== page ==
BRASH: Look I had a lot of problems in primary school, there were quite a few of us kids came from Borroloola and wed catch the bus down to school and in those day OLSH in bath street had a boarding school so I was one of the boarders and there were many occasions where it could have been my last time but I am very grateful to the people who kept me on the right path.

BRASH: Just one final question I dont know if you heard Fraser Annings speech in the Senate for the Katter Party, there was some suggestion that he was sharing some honestly felt views about immigration in this country?

MCCARTHY: Look he was in the media this morning defending his right to speak but there has been a real concern not just in the parliament but in response from Australians that there were elements of his speech which just went too far. In fact Brashy were having a debate in the senate right now whether hed be censored on some aspects of his speech and seeking an apology.

BRASH: What basis would he be censored? For saying specific things?

MCCARTHY: At the moment the greens have wanted to do that, the Labor party is actually putting on the table that this is not the country we want, dividing Australia in terms of race, its not the country that we want we need to be unified and strong and that people from other countries are welcome.

BRASH: One final question and it related to party politics here in the northern territory. A few months ago we had the Labor Party conference; there was a move against the secretary of the party which failed. Members of the left became split over what had happened there on the floor of the conference. Warren Snowdon refused to go with the left and in fact, was removed from the left and has now created his own progressive left.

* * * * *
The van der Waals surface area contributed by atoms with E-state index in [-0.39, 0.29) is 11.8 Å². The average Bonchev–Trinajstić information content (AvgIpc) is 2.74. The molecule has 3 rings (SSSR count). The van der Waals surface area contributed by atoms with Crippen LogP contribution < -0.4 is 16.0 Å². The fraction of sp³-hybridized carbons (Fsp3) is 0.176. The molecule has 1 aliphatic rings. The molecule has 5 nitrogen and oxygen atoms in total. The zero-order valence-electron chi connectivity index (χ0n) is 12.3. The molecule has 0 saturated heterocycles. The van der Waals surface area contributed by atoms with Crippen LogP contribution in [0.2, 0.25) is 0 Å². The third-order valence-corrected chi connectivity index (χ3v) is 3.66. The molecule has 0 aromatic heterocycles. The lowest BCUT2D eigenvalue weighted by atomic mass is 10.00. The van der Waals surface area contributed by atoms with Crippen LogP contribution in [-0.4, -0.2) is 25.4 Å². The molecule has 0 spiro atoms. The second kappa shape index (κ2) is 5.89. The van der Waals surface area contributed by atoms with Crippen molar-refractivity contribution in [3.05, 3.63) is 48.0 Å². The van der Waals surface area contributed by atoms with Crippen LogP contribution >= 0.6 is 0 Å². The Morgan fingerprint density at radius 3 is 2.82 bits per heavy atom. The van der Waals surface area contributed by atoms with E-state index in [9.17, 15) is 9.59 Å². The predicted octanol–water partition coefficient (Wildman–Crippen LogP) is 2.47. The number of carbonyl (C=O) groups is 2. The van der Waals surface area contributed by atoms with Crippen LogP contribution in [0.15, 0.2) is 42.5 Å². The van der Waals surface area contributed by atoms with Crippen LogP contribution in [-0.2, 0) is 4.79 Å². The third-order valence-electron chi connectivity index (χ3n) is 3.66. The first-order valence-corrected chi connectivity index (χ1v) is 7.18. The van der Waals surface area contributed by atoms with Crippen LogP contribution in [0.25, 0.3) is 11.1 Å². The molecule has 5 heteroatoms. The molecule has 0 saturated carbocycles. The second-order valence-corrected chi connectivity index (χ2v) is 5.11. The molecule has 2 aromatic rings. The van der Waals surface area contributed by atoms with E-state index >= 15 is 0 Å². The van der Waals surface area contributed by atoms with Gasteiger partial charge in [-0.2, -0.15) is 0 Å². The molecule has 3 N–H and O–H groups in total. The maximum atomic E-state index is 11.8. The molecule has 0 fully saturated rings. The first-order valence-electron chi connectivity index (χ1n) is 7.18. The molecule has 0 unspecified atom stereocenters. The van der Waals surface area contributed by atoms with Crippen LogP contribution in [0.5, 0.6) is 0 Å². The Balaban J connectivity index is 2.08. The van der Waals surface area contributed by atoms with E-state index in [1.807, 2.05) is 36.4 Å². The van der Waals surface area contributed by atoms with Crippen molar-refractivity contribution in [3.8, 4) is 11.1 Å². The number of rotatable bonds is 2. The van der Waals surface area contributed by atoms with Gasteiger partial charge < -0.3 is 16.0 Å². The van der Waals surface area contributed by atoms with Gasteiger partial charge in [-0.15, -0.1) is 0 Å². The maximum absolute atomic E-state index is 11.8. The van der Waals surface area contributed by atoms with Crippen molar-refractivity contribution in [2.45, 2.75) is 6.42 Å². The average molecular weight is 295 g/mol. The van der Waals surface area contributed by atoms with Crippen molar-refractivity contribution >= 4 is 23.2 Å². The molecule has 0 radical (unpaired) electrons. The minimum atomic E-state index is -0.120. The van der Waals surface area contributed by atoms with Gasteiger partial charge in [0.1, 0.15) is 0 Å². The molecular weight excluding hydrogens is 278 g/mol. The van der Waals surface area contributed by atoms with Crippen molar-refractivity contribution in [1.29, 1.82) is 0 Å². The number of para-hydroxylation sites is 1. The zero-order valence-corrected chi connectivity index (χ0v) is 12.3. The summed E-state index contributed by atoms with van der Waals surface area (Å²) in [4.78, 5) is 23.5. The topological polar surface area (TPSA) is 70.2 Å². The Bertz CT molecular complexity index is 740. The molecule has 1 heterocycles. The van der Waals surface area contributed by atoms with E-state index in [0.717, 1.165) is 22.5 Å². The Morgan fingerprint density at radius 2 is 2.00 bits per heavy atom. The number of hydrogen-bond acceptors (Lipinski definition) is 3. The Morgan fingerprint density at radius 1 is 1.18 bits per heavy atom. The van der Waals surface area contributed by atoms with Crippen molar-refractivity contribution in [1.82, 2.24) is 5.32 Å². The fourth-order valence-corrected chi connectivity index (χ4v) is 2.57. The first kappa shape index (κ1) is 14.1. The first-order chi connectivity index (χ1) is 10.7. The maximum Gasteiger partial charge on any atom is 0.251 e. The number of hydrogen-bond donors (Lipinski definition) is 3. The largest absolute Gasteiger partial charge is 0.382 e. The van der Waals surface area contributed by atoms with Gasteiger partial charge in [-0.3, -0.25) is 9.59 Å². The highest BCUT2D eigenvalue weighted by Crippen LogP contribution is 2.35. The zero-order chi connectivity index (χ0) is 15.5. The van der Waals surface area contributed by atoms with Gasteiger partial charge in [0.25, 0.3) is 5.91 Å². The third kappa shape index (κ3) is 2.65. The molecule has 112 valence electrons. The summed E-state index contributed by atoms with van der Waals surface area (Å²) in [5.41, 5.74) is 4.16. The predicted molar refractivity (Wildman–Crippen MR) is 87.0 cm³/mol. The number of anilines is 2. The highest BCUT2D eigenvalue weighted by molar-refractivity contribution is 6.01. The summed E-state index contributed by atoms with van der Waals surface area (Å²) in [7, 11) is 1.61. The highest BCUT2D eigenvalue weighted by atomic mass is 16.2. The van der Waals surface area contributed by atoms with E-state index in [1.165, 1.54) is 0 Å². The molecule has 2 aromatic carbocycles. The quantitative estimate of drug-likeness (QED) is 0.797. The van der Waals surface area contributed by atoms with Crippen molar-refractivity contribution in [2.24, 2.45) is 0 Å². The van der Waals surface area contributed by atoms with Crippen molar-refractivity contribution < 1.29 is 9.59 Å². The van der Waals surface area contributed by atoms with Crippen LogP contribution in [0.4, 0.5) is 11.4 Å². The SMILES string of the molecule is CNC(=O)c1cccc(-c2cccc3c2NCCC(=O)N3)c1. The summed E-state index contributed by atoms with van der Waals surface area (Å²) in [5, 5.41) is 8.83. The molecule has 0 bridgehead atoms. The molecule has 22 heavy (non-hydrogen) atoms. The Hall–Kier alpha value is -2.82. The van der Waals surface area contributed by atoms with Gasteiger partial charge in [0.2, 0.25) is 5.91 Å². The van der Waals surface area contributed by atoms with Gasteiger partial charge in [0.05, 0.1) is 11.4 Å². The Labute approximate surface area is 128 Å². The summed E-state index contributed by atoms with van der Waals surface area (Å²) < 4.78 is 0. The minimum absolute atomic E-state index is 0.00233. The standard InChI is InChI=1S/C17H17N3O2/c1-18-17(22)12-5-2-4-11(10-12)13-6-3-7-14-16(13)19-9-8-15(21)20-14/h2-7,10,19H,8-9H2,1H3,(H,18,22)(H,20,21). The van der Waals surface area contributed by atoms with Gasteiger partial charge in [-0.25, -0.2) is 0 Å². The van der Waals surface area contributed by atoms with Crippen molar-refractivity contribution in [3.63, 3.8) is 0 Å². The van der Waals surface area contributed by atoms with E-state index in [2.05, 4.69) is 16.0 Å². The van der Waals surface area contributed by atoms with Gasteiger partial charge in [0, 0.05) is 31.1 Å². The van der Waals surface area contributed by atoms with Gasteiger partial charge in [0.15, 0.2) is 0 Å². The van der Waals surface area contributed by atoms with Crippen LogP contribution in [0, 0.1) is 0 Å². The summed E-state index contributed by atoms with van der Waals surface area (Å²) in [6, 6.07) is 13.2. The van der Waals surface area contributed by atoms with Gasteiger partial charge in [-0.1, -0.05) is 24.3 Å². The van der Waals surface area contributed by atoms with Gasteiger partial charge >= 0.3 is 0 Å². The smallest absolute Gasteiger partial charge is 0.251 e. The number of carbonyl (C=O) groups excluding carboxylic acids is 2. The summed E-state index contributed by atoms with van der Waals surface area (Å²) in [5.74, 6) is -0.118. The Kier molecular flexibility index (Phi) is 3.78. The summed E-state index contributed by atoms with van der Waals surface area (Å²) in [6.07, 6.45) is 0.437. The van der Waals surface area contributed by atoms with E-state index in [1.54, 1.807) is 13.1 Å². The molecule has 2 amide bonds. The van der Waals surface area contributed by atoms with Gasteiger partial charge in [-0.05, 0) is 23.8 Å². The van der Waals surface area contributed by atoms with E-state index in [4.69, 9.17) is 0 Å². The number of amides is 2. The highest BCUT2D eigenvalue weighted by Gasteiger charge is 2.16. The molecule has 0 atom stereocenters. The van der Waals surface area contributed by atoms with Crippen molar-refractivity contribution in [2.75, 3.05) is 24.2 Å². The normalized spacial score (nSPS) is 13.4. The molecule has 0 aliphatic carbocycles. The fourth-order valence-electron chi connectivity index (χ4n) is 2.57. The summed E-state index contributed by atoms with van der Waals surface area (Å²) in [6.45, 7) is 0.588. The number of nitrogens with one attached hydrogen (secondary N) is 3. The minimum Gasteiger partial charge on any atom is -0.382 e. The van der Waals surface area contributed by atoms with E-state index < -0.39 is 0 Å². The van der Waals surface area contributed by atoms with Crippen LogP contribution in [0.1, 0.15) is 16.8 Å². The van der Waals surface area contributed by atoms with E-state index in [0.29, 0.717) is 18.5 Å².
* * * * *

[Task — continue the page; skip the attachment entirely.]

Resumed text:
BRASH: Where do you sit on this? Are you with the Queensland left?

MCCARTHY: No I'm just with the left, I never left the left and Warren had his reasons for doing what he did and I believe the left in the Northern Territory is a strong left and we need to be united and we need to be strong just like the debate going on in the Senate once you divide you fail.

BRASH: With Warrens new faction called progressive are you with whats been called the Queensland backed left?

MCCARTHY: Im with the left thats always been there. Weve got Queensland; weve got Victoria, weve got South Australia in there.

BRASH: Will the left be supporting Warren Snowdon to continue as the Member for Lingiari?

MCCARTHY: Warren is the best Member for Lingiari, and we want him to win.

BRASH: So the threats against Warren Snowdon against the left are hollow and arent going to happen?

MCCARTHY: I think thats a whole lot of rubbish, if he wants to stand he must win.

BRASH: Malarndirri thanks for your time.

MCCARTHY: Thank you.